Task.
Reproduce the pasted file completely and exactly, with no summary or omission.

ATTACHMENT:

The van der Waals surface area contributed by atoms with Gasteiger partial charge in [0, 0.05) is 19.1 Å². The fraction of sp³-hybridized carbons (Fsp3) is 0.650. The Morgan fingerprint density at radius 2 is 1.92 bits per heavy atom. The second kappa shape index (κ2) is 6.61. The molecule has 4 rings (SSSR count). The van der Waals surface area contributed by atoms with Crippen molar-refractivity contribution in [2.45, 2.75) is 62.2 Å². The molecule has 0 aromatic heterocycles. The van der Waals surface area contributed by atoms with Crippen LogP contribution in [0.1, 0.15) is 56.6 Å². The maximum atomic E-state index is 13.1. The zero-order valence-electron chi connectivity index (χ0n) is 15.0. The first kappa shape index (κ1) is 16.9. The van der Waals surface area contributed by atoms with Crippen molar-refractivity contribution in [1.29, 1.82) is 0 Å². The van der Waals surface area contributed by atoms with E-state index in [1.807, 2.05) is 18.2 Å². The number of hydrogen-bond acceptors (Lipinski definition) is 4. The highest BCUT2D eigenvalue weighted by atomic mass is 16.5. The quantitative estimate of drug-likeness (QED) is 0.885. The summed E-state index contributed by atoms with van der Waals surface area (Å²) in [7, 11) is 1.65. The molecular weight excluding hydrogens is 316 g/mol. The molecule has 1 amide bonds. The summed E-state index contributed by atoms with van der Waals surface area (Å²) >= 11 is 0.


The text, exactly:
The van der Waals surface area contributed by atoms with Gasteiger partial charge in [0, 0.05) is 19.1 Å². The fraction of sp³-hybridized carbons (Fsp3) is 0.650. The Morgan fingerprint density at radius 2 is 1.92 bits per heavy atom. The second kappa shape index (κ2) is 6.61. The molecule has 4 rings (SSSR count). The van der Waals surface area contributed by atoms with Crippen molar-refractivity contribution in [2.45, 2.75) is 62.2 Å². The molecule has 0 aromatic heterocycles. The van der Waals surface area contributed by atoms with Crippen LogP contribution in [0.1, 0.15) is 56.6 Å². The maximum atomic E-state index is 13.1. The zero-order valence-electron chi connectivity index (χ0n) is 15.0. The first kappa shape index (κ1) is 16.9. The van der Waals surface area contributed by atoms with Crippen molar-refractivity contribution in [1.29, 1.82) is 0 Å². The van der Waals surface area contributed by atoms with E-state index in [1.807, 2.05) is 18.2 Å². The number of hydrogen-bond acceptors (Lipinski definition) is 4. The highest BCUT2D eigenvalue weighted by atomic mass is 16.5. The quantitative estimate of drug-likeness (QED) is 0.885. The summed E-state index contributed by atoms with van der Waals surface area (Å²) in [7, 11) is 1.65. The molecular weight excluding hydrogens is 316 g/mol. The molecule has 1 amide bonds. The summed E-state index contributed by atoms with van der Waals surface area (Å²) >= 11 is 0.